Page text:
“While we’re still in the early stages of quantum computing development, encouraging progress has been made that can help us take what we’ve learned in the field and start to apply it to problems we want to solve today, while scaling to more complex problems tomorrow,” Ken Washington, chief technology officer at Ford Motor Company, wrote today in a Medium post.

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Quantum bits: Intel unveils cryogenic chip

Intel's new quantum chip
Stefano Pellerano, principal engineer at Intel Labs, holds the cryogenic control chip known as Horse Ridge. (Intel Photo / Walden Kirsch)

MicrosoftAmazon and Google aren’t the only companies making headway in quantum computing. Intel is showing off a new type of chip for processing qubits, D-Wave Systems is getting a new CEO, and IBM is gearing up for quantum-safe cryptography.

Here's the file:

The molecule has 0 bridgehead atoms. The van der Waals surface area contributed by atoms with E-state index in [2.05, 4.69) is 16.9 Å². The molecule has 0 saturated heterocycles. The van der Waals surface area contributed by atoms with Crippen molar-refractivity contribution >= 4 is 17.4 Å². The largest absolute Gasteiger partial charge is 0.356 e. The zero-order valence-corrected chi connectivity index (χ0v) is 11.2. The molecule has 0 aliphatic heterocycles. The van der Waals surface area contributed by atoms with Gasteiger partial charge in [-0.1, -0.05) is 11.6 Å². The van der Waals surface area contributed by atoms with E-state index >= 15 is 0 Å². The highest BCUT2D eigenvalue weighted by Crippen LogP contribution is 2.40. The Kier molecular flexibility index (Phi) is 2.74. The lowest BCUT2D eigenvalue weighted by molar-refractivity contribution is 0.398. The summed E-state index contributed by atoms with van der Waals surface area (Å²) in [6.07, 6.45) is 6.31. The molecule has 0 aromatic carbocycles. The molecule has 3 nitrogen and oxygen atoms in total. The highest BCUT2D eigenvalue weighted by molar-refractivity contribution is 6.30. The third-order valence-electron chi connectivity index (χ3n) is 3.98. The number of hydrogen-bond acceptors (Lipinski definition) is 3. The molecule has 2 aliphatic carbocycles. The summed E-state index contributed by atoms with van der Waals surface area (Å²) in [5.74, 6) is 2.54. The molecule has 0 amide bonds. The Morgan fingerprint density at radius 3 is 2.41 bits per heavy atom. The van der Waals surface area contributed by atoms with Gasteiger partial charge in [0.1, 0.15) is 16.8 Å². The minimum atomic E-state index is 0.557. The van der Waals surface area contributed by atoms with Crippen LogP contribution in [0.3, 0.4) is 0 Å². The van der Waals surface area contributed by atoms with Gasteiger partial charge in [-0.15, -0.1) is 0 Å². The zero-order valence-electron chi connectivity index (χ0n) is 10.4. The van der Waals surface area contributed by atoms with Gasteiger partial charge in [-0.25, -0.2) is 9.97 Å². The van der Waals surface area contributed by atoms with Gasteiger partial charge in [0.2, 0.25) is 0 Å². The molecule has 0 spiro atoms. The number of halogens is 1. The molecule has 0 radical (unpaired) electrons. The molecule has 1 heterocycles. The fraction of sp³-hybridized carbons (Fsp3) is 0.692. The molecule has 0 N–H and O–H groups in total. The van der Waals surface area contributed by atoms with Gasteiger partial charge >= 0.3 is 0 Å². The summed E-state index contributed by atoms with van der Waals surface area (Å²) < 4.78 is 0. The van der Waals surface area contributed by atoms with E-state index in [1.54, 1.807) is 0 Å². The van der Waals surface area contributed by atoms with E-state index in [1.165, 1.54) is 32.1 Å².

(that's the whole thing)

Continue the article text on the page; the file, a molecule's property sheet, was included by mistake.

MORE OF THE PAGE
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Amazon launches quantum computing initiative

Rigetti quantum cryostat
The Amazon Braket quantum computing service will take advantage of hardware devices developed by Rigetti Computing and other companies. (Rigetti Photo)

Amazon Web Services is leaping into quantum computing with both feet — or maybe more than both feet, in keeping with the weird world of quantum physics.

AWS’ quantum initiative, announced today in conjunction with its re:Invent cloud computing conference in Las Vegas, includes the unveiling of a cloud-based quantum computing service called Amazon Braket, as well as the creation of the AWS Center for Quantum Computing and the Amazon Quantum Solutions Lab.

But wait … there’s more: The Braket computing platform, which is analogous to the Microsoft Azure Quantum platform announced last month, brings together three different hardware approaches to quantum calculation.

One approach is represented by Maryland-based IonQ’s trapped-ion technology, which is also being used for Azure Quantum. The second approach relies on California-based Rigetti’s superconducting chips, and the third approach takes advantage of Burnaby, B.C.-based D-Wave Systems’ quantum annealing devices.

The broad sweep of AWS’ quantum initiative demonstrates that one of the titans of cloud computing is covering its bets as quantum information science matures..